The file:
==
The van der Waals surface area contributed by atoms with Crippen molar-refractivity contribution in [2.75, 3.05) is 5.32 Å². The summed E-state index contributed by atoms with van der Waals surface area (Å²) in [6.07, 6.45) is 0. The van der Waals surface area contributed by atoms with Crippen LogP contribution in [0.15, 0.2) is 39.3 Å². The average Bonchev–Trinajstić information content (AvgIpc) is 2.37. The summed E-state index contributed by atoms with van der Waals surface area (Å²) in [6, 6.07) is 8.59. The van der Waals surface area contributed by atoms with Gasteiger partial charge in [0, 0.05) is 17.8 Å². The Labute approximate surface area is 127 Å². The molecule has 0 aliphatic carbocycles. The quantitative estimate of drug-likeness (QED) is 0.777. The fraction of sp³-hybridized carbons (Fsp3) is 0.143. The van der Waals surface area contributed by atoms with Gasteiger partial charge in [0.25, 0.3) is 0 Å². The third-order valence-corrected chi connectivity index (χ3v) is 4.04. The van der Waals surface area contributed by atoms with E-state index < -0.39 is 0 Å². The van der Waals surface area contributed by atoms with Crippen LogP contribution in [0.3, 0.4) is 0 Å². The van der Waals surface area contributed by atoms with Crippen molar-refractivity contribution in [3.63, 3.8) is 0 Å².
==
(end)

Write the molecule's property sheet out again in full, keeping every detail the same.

The van der Waals surface area contributed by atoms with Crippen molar-refractivity contribution in [2.75, 3.05) is 5.32 Å². The summed E-state index contributed by atoms with van der Waals surface area (Å²) in [6.07, 6.45) is 0. The van der Waals surface area contributed by atoms with Crippen LogP contribution in [0.15, 0.2) is 39.3 Å². The average Bonchev–Trinajstić information content (AvgIpc) is 2.37. The summed E-state index contributed by atoms with van der Waals surface area (Å²) in [6, 6.07) is 8.59. The van der Waals surface area contributed by atoms with Gasteiger partial charge in [0, 0.05) is 17.8 Å². The Labute approximate surface area is 127 Å². The molecule has 0 aliphatic carbocycles. The quantitative estimate of drug-likeness (QED) is 0.777. The fraction of sp³-hybridized carbons (Fsp3) is 0.143. The van der Waals surface area contributed by atoms with Gasteiger partial charge in [0.25, 0.3) is 0 Å². The third-order valence-corrected chi connectivity index (χ3v) is 4.04. The van der Waals surface area contributed by atoms with E-state index < -0.39 is 0 Å². The van der Waals surface area contributed by atoms with Crippen LogP contribution in [0.3, 0.4) is 0 Å². The van der Waals surface area contributed by atoms with Crippen molar-refractivity contribution in [3.63, 3.8) is 0 Å².